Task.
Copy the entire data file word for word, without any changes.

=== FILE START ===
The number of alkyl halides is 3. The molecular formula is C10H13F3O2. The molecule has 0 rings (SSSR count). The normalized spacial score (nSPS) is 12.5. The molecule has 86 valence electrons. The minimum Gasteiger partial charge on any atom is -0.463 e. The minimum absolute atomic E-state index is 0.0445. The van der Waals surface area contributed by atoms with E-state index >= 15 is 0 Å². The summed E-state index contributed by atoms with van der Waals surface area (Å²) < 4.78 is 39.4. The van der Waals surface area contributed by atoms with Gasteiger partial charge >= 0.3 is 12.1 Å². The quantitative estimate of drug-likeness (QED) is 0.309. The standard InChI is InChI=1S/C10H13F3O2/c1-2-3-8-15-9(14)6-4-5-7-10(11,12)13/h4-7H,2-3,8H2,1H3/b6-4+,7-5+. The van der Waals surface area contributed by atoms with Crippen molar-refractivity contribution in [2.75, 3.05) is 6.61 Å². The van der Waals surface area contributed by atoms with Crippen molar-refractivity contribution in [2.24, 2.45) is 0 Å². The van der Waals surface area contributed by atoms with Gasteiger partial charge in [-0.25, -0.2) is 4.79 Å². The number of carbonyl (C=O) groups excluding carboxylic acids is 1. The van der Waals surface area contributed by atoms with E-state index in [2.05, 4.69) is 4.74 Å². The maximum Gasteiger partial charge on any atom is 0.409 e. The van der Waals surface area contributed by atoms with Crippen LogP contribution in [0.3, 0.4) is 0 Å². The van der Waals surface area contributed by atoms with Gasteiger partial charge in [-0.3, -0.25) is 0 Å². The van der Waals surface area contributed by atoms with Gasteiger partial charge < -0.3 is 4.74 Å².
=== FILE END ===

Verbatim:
The number of alkyl halides is 3. The molecular formula is C10H13F3O2. The molecule has 0 rings (SSSR count). The normalized spacial score (nSPS) is 12.5. The molecule has 86 valence electrons. The minimum Gasteiger partial charge on any atom is -0.463 e. The minimum absolute atomic E-state index is 0.0445. The van der Waals surface area contributed by atoms with E-state index >= 15 is 0 Å². The summed E-state index contributed by atoms with van der Waals surface area (Å²) < 4.78 is 39.4. The van der Waals surface area contributed by atoms with Gasteiger partial charge >= 0.3 is 12.1 Å². The quantitative estimate of drug-likeness (QED) is 0.309. The standard InChI is InChI=1S/C10H13F3O2/c1-2-3-8-15-9(14)6-4-5-7-10(11,12)13/h4-7H,2-3,8H2,1H3/b6-4+,7-5+. The van der Waals surface area contributed by atoms with Crippen molar-refractivity contribution in [2.75, 3.05) is 6.61 Å². The van der Waals surface area contributed by atoms with Crippen molar-refractivity contribution in [2.24, 2.45) is 0 Å². The van der Waals surface area contributed by atoms with Gasteiger partial charge in [-0.25, -0.2) is 4.79 Å². The number of carbonyl (C=O) groups excluding carboxylic acids is 1. The van der Waals surface area contributed by atoms with E-state index in [2.05, 4.69) is 4.74 Å². The maximum Gasteiger partial charge on any atom is 0.409 e. The van der Waals surface area contributed by atoms with Crippen LogP contribution in [0.3, 0.4) is 0 Å². The van der Waals surface area contributed by atoms with Gasteiger partial charge in [-0.3, -0.25) is 0 Å². The van der Waals surface area contributed by atoms with Gasteiger partial charge < -0.3 is 4.74 Å².